The bed was one of the new purchases I made. It is a clever mix of old and new from Loaf, which I love.

My late grandma’s chair that she covered in Sanderson fabric sits proudly in the window of my bedroom. The tailor made curtains were one of my splurges (I don’t think I can admit how much they cost!) but they tie in with the colours of the chair perfectly. An Ikea cushion looks as old as the chair itself.

Pine antique chest of drawers

I bought these antique Victorian pine drawers from ebay for £100. The family photographs and my parents’ old mirror add to my bedroom’s antique feel.


I always cover mirror in photos or postcards as this makes them more personal.

Fresh flowers in a house are transformative.

I removed the door from this cupboard and put up shelves. I stuff these with all my knick knacks which adds character to a new build.

TIPS to help you make a new home feel old:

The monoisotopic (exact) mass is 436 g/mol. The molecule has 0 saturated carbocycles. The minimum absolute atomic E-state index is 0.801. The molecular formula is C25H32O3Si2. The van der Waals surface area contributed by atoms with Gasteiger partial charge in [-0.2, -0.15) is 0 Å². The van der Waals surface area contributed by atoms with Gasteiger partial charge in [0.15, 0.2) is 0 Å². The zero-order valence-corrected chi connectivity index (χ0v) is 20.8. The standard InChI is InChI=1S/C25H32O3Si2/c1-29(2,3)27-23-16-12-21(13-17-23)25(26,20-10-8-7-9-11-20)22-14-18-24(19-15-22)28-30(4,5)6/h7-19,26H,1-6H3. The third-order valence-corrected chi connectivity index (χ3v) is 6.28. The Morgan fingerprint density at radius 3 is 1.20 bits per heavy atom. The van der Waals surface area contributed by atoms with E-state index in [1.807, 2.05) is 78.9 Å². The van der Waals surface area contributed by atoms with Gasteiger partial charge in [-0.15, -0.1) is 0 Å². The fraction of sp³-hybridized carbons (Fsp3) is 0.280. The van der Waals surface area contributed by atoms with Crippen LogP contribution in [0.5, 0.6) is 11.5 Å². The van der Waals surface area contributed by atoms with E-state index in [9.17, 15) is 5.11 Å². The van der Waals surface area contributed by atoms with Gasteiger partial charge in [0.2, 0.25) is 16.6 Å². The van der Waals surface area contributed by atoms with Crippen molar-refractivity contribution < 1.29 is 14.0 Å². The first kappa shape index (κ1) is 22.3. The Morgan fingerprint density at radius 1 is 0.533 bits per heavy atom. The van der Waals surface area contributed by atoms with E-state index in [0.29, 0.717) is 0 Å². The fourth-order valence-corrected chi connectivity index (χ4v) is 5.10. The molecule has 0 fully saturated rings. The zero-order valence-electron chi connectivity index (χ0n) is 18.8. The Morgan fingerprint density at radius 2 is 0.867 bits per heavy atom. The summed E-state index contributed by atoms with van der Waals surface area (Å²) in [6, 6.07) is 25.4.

1. Don’t be afraid to combine styles e.g. modern, mid-century, Victorian.

2. Add colour as a totally neutral palette adds to that ‘brand new’ feeling.  However, try not to to colour coordinate in an obvious way e.g. buy one new item and an antique item in the same colour so they don’t ‘match’.

3. Personalise your home with photographs, postcards, possessions, paintings.  Without these things there can be no soul in your home.

4. Use vintage finds and vintage textiles to soften the hard edges of a new home.

5. Make the most of any outside space to prevent your home feeling soulless and sterile.